Einhal, I know you’re one of the more pessimistic commenters here. And that’s fine, I actually agree with a lot of your posts. You’ve been bitterly clamoring for a huge crash, and you were right, but the crash already happened. The dollar crashed by a third of its value very quickly. It was a huge bust. If you’re still waiting for something big to break, you should listen to what Wolf has said over and over… Something big did break. Price stability broke.

        • Einhal says:

          Not Sure, you are right in that I am pessimistic about the future of America, largely because of uncontrolled immigration. But that is separate from the housing market.

          INVH and other institutions may be flush with cash, but they still have opportunity cost. No one wants their cash used to purchase properties with 2% cap rates when treasuries return 5%. That’s all I meant.

        • Bobber says:

          Not Sure,

          What broke was inflation, but the effects of that are not priced into LT bond prices yet. How can the Fed return to a long term 2% inflation rate when they needed 6% inflation the past three years to avoid recession?

      • John Stotes says:

        Yes, part of housing inflation is the dollar getting worthless, but we are also in a bubble. Double the fun!! The U.S. House Price to Income, both numerator and demonator are nominal numbers, both are rising due to inflaiton. And we are at 6x, in the last bubble we were peak at 4.7x, just to get to the normal range of the last 20 years, price need to fall 33%. And home ownership is at or above long-term averages, so don’t push the whole “housing shortage” mantra to support silly used housing price. 8,000 baby boomers die everyday, and they have ownership in the 80% range. That plus high home building rate and slow population growth will eventually current the income/price ratio, if high interest rate or poor macro don’t do it first.

        • JH says:

          I’ve never seen or heard of this site before but it showed up in my Google aggregate news feed. I live in the Midwest and have been looking at houses for at least 6 months. All of them are ~25-50%+ price increases over the last ~4 years. It’s absolutely absurd and that is everything from shit bag venture capital flippers to small families who look like they’re ready to cash out.

    • Apple says:

      If their loan is under 3%, sellers may never blink.

      • Jon says:

        My friend has 3 percent mortgage and is forced to sell because of divorce 🙄

        • Wisdom Seeker 2.0 says:

          I suspect the low rates have locked many others into their marriages as well as their mortgages!

    • Depth Charge says:

      Nobody “needs” to buy a house. However, many “need” to sell. Guess who blinks first….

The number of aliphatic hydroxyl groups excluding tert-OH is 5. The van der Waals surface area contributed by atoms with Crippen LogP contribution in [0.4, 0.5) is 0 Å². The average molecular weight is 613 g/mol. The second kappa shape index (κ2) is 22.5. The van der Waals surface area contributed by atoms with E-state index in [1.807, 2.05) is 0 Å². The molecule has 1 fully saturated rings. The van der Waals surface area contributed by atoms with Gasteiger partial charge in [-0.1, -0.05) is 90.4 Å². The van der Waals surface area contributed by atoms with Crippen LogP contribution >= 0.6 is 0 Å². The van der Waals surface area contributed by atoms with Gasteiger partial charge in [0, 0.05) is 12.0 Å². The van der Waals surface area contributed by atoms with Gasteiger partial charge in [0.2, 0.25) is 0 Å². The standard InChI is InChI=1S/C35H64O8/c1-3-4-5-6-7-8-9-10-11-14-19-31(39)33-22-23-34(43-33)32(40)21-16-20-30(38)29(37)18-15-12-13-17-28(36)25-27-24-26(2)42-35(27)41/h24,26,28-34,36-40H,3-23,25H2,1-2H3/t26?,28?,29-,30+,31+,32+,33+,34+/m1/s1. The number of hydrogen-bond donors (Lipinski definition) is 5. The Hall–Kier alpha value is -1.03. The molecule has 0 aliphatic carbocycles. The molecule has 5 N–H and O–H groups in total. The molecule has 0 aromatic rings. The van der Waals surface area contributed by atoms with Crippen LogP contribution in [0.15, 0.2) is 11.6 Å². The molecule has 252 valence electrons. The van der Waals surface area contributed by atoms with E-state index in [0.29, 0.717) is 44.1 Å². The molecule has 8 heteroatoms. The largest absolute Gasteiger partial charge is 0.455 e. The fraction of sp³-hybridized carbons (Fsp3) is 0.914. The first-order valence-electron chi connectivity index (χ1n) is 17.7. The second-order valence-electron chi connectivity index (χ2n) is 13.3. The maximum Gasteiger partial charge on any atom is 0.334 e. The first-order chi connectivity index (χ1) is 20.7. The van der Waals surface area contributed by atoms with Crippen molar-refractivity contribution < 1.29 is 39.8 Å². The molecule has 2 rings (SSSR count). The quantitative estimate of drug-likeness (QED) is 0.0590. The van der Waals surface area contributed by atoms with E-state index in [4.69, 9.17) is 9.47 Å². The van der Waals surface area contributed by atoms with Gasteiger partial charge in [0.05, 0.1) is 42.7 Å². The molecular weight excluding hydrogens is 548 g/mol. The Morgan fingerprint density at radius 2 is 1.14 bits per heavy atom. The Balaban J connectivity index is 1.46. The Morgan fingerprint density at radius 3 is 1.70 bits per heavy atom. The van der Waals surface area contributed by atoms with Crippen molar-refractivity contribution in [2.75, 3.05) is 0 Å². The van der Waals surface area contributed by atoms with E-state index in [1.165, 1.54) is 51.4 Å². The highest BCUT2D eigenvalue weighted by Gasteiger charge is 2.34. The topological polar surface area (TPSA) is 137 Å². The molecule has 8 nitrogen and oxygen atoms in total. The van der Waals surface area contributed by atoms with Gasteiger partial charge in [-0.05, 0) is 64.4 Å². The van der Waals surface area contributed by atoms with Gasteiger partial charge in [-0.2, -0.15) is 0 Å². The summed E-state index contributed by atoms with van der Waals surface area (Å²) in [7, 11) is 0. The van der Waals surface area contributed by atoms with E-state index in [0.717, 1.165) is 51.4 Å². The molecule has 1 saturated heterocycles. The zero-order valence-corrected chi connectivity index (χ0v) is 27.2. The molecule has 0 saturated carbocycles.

• CCCB says:

      I think it’s hilarious how everyone acts like every homeowner who sells is going to go live under a bridge after they sell.

      72% of all sellers buy another home right after they sell. Another 10% will rent temporarily until they find a replacement home. Thats 82% of all sellers who are also home BUYERS.

      This market is undergoing a normal price correction of 15-20%. The crash happened in 2008. If you didn’t buy during the past 15 years of cheaper home prices, you might just be s out of luck.

      • Einhal says:

        By that logic, what sustains the price increase? The population hasn’t increased THAT much.

        • Gattopardo says:

          Couple things. 1) Increased purchasing power. 2) Increased willingness to pay. I’ve called the top in housing many times only to be wrong repeatedly. It’s that latter factor that I assumed was maxed out already that turned out not to be.

        • CCCB says:

          Lots of trillions of dollars printed by the last three administrations is what increases prices.

          The same number of people with twice the amount of cash chasing the same number of homes or cars or stocks or anything. Economics 101 back when I got my degree.

        • Christine_NYC says:

          @Einhal, there are more and more non-conventional families sharing houses. Not all senior are downsizing, some are actually upsizing (you can find articles online) to accommodate boomerang children living with them

  3. Phoenix_Ikki says:

    Gotta say…disappointing to say the least….yeah yeah I know Titanic takes forever…let’s hope that’s still the case and it doesn’t turn into any re-accelaration..

    Los Angeles metro

    Month to month: +0.1%.
    Year over year: +8.3%.
    From the peak in May 2022: -0.4%.

    San Diego metro:

    Month to month: -0.8%.
    Year over year: +8.8%.
    From the peak in May 2022: -3.4%.

    • The Bob who cried Wolf says:

      The big story today in the San Diego Union Tribune is the YOY of 8.8. The actual headline reads: “San Diego home prices rising fastest in nation” but there’s no point in linking to it as it’s paywalled. These numbers are all around two months old at best; anyone in this city will tell you that it has re-accelerated. I know many a millennial and gen Z who are very worried that they’re getting priced out of the market. My guess is that next month’s Case Shiller will show double digit increases here as will numbers posted in April.

      • Wolf Richter says: